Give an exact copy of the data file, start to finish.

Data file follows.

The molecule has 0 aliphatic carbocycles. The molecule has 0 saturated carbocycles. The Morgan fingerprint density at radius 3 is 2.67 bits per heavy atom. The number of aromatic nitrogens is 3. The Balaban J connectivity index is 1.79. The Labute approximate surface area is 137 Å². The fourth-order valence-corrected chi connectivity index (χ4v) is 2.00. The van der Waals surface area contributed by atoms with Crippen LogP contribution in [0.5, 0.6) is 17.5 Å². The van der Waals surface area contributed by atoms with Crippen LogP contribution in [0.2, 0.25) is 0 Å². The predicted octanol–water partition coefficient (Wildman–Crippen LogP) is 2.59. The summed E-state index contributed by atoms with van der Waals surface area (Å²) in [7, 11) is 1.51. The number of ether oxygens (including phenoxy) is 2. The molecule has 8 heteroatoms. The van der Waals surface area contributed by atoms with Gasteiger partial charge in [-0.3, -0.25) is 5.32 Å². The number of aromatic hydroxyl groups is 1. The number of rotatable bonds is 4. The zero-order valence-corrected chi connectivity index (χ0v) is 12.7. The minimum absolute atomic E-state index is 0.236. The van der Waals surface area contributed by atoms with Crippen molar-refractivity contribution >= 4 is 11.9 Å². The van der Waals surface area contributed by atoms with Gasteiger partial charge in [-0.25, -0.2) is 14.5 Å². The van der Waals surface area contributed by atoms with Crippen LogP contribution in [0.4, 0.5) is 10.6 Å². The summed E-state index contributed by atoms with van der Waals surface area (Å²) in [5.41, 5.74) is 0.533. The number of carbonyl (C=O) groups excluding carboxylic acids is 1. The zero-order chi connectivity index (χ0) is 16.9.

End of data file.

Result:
The molecule has 0 aliphatic carbocycles. The molecule has 0 saturated carbocycles. The Morgan fingerprint density at radius 3 is 2.67 bits per heavy atom. The number of aromatic nitrogens is 3. The Balaban J connectivity index is 1.79. The Labute approximate surface area is 137 Å². The fourth-order valence-corrected chi connectivity index (χ4v) is 2.00. The van der Waals surface area contributed by atoms with Crippen LogP contribution in [0.5, 0.6) is 17.5 Å². The van der Waals surface area contributed by atoms with Crippen LogP contribution in [0.2, 0.25) is 0 Å². The predicted octanol–water partition coefficient (Wildman–Crippen LogP) is 2.59. The summed E-state index contributed by atoms with van der Waals surface area (Å²) in [7, 11) is 1.51. The number of ether oxygens (including phenoxy) is 2. The molecule has 8 heteroatoms. The van der Waals surface area contributed by atoms with Gasteiger partial charge in [-0.3, -0.25) is 5.32 Å². The number of aromatic hydroxyl groups is 1. The number of rotatable bonds is 4. The zero-order valence-corrected chi connectivity index (χ0v) is 12.7. The minimum absolute atomic E-state index is 0.236. The van der Waals surface area contributed by atoms with Crippen molar-refractivity contribution >= 4 is 11.9 Å². The van der Waals surface area contributed by atoms with Gasteiger partial charge in [-0.25, -0.2) is 14.5 Å². The van der Waals surface area contributed by atoms with Crippen LogP contribution in [0.4, 0.5) is 10.6 Å². The summed E-state index contributed by atoms with van der Waals surface area (Å²) in [5.41, 5.74) is 0.533. The number of carbonyl (C=O) groups excluding carboxylic acids is 1. The zero-order chi connectivity index (χ0) is 16.9.